Issue 174, page 4
From George Clark:
In the absence of further evidence, one wonders if
mursher and merger
may be from the same root [re murder
Well, merge comes from
Latin mergere "to dip, plunge". Its first recorded use was
in 1636 while mursher dates from 1450, so a connection does not
From Dan Schechner:
In Issue 172 you discussed the derivation of Caesar. I was reminded that in high school Latin class, we were taught that the pronunciation was not
See' zer but Khy' sar. Immediately, the link to both the German
Kaiser and the Russian Czar became obvious.
From Brad Daniels:
I'm not sure how best to research this one, but I had always been under the
impression that the loop in question was the commmand and control
a term that became known to the general populace in the 1960s in the context
of the NASA space program. Those not in the command and control loop did not have access to all the information and could not make command decisions.
It certainly could have
influenced the spread of the phrase into every-day use.
From David de Jongh:
According to http://www.glaquarium.org/learn/lakematters/ecology/thelivinglake.html, the isinglas (misspelled on their site) used in the windows of cars and presumably surreys is the gelatinous one. It struck me as strange that those on the surrey should "roll right down", as the other isinglass (i.e. mica) is very brittle, and would surely fragment if rolled.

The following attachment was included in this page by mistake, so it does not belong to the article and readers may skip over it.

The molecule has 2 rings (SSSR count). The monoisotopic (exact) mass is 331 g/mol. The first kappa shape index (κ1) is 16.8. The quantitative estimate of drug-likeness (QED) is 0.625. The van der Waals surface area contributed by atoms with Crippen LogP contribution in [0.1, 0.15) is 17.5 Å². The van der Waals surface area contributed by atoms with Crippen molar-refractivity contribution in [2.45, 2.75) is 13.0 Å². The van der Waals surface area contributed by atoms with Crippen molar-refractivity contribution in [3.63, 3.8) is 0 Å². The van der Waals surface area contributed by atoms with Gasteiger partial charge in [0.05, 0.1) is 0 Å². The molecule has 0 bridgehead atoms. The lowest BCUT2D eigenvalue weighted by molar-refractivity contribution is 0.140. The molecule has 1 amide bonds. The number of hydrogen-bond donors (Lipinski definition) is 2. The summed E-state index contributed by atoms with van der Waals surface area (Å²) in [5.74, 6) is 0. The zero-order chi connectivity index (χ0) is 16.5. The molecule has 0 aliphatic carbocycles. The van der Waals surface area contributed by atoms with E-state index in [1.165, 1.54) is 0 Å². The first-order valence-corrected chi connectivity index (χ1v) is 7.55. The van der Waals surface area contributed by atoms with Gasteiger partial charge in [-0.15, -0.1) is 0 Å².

"Later, in the late 1800s, lake sturgeon were exploited for their eggs (to make caviar), and for the gelatin from the lining of the gas bladder which was used in making isinglass windows. "
Mica is indeed
brittle. Good sleuthing, David! This pertains to a discussion
in Sez You, Issue
From Matt Clark:
My dictionary claims to not know the origin of the word
ofay, a term
used by a black person about a white person. Logic dictates that it is pigeon english for "foe", as in Enemy.
I have always heard that ofay means "foe" in
Pig Latin, not pidgin
From Cooper Vertz:
You are probably done with the inoculation vs.
vaccination debate, but here's a tidbit that was not mentioned last week.
Vaccinia is actually
the Latin name of cowpox, which is used in the smallpox vaccine.
American Heritage says the origin is: New Latin
vaccinia, from Latin vaccinus, of cows!
NEW YORK (Dow Jones) - A new report on millions of smallpox vaccinations given
in the 1960's confirms that there is a small but significant risk that newly
vaccinated people can make others seriously ill by infecting them with
vaccinia, the virus used in the vaccine, The New York Times reported in its Wednesday
editions. Scientists said the findings were reassuring, since the risk was so small a few cases for every
100,000 vaccinations but cautioned that the risk today might be higher than in the
past, because more people have disorders of the skin or immune system that
predispose them to adverse effects from the vaccine or close contact with those
who have been vaccinated. The Times reported that the risk to those who
are unvaccinated but are in contact with those who are occurs because
vaccinia, a relative of smallpox, is shed from the vaccination site for about three
weeks and can make some people very sick. But the degree of risk to unvaccinated
people has not been clear.
Cows are indeed at the heart of the etymology of vaccine!
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